A small thing forgotten: tall tales from tiny things

In the 1970s, an American archaeologist by the name of James Deetz coined the phrase ‘in small things forgotten’ when he wrote a book that discussed how the smallest or most ordinary of objects could illustrate the histories of people and places in ways we might not expect. To this day, as discussed in our opening post a couple of weeks ago, this idea remains an important part of what we, as archaeologists, do when we record and investigate the small details of the site as well as the big ones.

Here in Christchurch, the artefacts we recover from archaeological sites often have connections to the international world as well as to local people and events. The tiniest object can be part of a much bigger story, which can take us out of our own city, across the world and into the lives of people with diverse backgrounds and places in history.

No doubt this will be a theme evident in many of the entries found on this blog, but this week it is especially obvious in the story of a clay tobacco pipe that we found during earthworks on the site of a former theatre in Christchurch. The pipe, although broken, is decorated on the bowl with the insignia of the Royal Iniskilling Fusiliers, an Irish infantry regiment with a history going back over 300 years.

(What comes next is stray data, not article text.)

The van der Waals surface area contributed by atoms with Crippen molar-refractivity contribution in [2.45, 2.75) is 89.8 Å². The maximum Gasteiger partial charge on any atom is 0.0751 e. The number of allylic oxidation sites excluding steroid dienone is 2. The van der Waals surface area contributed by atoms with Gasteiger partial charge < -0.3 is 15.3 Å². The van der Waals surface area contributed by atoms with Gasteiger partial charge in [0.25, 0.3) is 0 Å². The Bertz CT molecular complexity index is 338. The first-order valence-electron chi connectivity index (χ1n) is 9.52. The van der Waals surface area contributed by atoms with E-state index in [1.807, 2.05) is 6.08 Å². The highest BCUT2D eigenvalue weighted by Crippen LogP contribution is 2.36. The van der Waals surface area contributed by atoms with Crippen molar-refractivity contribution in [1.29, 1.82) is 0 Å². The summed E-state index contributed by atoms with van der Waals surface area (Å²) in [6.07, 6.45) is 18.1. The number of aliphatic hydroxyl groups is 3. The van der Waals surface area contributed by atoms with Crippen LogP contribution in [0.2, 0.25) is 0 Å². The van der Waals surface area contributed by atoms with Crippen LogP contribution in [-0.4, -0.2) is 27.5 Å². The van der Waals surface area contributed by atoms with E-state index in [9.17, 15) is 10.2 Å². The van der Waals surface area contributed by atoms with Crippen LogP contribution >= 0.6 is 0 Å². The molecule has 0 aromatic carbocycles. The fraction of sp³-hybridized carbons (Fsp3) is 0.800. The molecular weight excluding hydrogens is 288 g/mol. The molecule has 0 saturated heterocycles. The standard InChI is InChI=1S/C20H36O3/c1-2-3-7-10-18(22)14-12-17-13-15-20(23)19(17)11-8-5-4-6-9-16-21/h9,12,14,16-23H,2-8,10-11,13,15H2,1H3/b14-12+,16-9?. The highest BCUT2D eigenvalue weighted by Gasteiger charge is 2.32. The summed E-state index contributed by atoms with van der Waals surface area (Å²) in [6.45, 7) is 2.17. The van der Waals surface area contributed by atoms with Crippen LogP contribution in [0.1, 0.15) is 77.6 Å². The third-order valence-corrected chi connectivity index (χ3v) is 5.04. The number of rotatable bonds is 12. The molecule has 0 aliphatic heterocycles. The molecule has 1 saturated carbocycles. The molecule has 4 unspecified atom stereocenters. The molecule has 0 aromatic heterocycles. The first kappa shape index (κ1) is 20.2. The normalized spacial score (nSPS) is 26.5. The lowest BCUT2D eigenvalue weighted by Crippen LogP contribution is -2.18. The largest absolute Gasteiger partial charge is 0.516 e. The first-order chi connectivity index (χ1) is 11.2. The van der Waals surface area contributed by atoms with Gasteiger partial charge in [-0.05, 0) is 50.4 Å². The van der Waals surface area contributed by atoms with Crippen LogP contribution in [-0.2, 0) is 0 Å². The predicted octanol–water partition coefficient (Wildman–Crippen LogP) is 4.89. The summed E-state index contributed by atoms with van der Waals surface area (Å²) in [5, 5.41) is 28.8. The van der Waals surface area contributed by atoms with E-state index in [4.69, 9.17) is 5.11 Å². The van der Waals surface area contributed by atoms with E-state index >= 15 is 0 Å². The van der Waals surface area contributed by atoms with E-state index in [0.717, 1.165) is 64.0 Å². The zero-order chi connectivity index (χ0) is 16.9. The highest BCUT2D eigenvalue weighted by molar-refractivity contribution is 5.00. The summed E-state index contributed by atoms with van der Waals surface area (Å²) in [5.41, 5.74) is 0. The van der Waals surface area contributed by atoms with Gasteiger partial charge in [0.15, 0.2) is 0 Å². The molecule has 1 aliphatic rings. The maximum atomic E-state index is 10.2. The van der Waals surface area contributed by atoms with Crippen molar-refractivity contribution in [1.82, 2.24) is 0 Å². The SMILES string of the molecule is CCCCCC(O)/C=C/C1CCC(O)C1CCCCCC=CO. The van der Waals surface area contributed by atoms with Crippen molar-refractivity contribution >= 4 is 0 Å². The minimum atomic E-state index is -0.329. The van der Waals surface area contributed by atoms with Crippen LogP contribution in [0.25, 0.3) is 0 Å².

The clay smoking pipe found on a site in Christchurch. Although broken at the stem, the pipe is complete enough to see the raised relief of a castle and crown above the image of a sphinx on both sides of the bowl. The name of the regiment is stamped across this design, while ‘EGYPT’ is stamped below the sphinx and ‘DERRY’ is stamped into the stem of the pipe.

Known colloquially as ‘Tiffins’ after an early colonel, Zachariah Tiffins, the Royal Inniskilling Fusiliers formed in 1689 to stand against James II following the ‘Glorious Revolution’ in England the previous year. During the following centuries they were stationed all over the world, from the West Indies to Spain, and fought in numerous battles, including the Siege of Namur (1695), the Battle of Culloden (1745) and the Battle of Falkirk (1746), the Seven Years War (1756-1763), the Battle of Alexandria (1801) and the Battle of Waterloo (1815).